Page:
When Hillary Clinton launched her presidential bid last year, she and her advisers were determined to avoid the mistakes of her last campaign. They favored small meet-and-greets over large rallies. They drilled down on the liberal causes animating the Democratic base. They even deployed the candidate to late-night talk shows to highlight The Real Hillary.
But as the first nominating contest approaches, Clinton seems to be caught in a political time warp, buffeted by the same headwinds that felled her 2008 campaign as she seeks to blunt the rise of Sen. Bernie Sanders.
Sunday’s debate will be her last big opportunity to change the dynamic before the Iowa caucuses on Feb. 1.
With polls tightening in the Hawkeye State, Clinton is again emphasizing her experience and toughness and painting her surging opponent as a naïve politician who is overpromising sweeping change, especially on health care. On Tuesday, she reprised a main line of attack that she used against Barack Obama eight years ago. “I wish we could elect a Democratic president who could wave his magic wand and say, ‘We shall do this, and we shall do that,’” she said. “That ain’t the real world we’re living in!”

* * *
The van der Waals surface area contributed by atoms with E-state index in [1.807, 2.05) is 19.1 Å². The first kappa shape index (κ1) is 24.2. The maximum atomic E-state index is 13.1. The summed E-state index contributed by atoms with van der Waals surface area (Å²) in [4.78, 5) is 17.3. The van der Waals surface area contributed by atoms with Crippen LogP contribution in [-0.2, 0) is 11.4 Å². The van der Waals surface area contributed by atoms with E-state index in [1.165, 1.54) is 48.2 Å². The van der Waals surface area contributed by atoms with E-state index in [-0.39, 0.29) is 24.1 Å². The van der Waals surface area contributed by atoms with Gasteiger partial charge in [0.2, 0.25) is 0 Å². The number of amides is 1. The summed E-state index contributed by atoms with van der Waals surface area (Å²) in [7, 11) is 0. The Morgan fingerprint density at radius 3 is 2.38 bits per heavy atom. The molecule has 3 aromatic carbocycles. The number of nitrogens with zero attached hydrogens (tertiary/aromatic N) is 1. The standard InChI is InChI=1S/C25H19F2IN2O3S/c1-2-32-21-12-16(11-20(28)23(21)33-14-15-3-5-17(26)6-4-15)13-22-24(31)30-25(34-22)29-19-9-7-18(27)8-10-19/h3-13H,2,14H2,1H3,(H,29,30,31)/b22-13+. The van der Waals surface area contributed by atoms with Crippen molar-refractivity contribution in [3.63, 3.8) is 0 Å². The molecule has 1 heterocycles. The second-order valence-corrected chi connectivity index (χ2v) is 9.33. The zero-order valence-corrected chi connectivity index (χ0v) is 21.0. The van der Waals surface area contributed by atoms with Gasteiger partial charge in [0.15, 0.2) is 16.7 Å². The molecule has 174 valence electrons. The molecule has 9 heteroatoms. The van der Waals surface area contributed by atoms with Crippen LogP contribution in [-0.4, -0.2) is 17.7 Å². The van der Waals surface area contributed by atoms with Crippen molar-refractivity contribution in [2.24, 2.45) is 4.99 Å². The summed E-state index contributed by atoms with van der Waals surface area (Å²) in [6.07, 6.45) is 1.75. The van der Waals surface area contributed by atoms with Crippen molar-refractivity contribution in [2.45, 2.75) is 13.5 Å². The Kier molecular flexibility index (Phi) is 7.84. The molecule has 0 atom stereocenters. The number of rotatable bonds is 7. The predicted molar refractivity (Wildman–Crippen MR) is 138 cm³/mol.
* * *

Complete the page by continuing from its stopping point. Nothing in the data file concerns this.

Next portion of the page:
For his part, Sanders is channeling Obama’s past bid, pledging to lead a political revolution while painting Clinton as an establishment politician—a message that is resonating deeply with political independents and young people, the same kind of voters who boosted Obama eight years ago. Sanders’s aides have suggested they would mount a similar state-by-state delegate chase to clinch the nomination.